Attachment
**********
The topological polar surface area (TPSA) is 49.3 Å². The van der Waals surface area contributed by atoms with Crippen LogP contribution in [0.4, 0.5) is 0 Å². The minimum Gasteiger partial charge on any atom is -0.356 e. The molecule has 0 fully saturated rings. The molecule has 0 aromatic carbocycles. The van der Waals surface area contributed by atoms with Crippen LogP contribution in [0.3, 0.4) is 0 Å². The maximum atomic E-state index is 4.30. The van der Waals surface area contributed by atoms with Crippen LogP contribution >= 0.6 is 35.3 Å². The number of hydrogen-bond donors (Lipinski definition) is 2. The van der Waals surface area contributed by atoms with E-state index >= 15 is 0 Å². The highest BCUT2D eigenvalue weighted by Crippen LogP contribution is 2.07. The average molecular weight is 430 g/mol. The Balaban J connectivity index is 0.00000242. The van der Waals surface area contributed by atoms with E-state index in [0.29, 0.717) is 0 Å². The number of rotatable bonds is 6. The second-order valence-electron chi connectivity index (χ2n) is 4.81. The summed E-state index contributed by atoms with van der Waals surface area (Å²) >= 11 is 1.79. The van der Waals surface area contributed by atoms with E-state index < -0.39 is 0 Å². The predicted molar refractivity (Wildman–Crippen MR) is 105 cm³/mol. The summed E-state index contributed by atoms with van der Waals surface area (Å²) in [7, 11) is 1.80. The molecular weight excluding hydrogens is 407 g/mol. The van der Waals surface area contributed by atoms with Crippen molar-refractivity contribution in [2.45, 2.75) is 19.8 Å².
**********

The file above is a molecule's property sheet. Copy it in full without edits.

The topological polar surface area (TPSA) is 49.3 Å². The van der Waals surface area contributed by atoms with Crippen LogP contribution in [0.4, 0.5) is 0 Å². The minimum Gasteiger partial charge on any atom is -0.356 e. The molecule has 0 fully saturated rings. The molecule has 0 aromatic carbocycles. The van der Waals surface area contributed by atoms with Crippen LogP contribution in [0.3, 0.4) is 0 Å². The maximum atomic E-state index is 4.30. The van der Waals surface area contributed by atoms with Crippen LogP contribution >= 0.6 is 35.3 Å². The number of hydrogen-bond donors (Lipinski definition) is 2. The van der Waals surface area contributed by atoms with E-state index >= 15 is 0 Å². The highest BCUT2D eigenvalue weighted by Crippen LogP contribution is 2.07. The average molecular weight is 430 g/mol. The Balaban J connectivity index is 0.00000242. The van der Waals surface area contributed by atoms with E-state index in [0.29, 0.717) is 0 Å². The number of rotatable bonds is 6. The second-order valence-electron chi connectivity index (χ2n) is 4.81. The summed E-state index contributed by atoms with van der Waals surface area (Å²) >= 11 is 1.79. The van der Waals surface area contributed by atoms with E-state index < -0.39 is 0 Å². The predicted molar refractivity (Wildman–Crippen MR) is 105 cm³/mol. The summed E-state index contributed by atoms with van der Waals surface area (Å²) in [7, 11) is 1.80. The molecular weight excluding hydrogens is 407 g/mol. The van der Waals surface area contributed by atoms with Crippen molar-refractivity contribution in [2.45, 2.75) is 19.8 Å².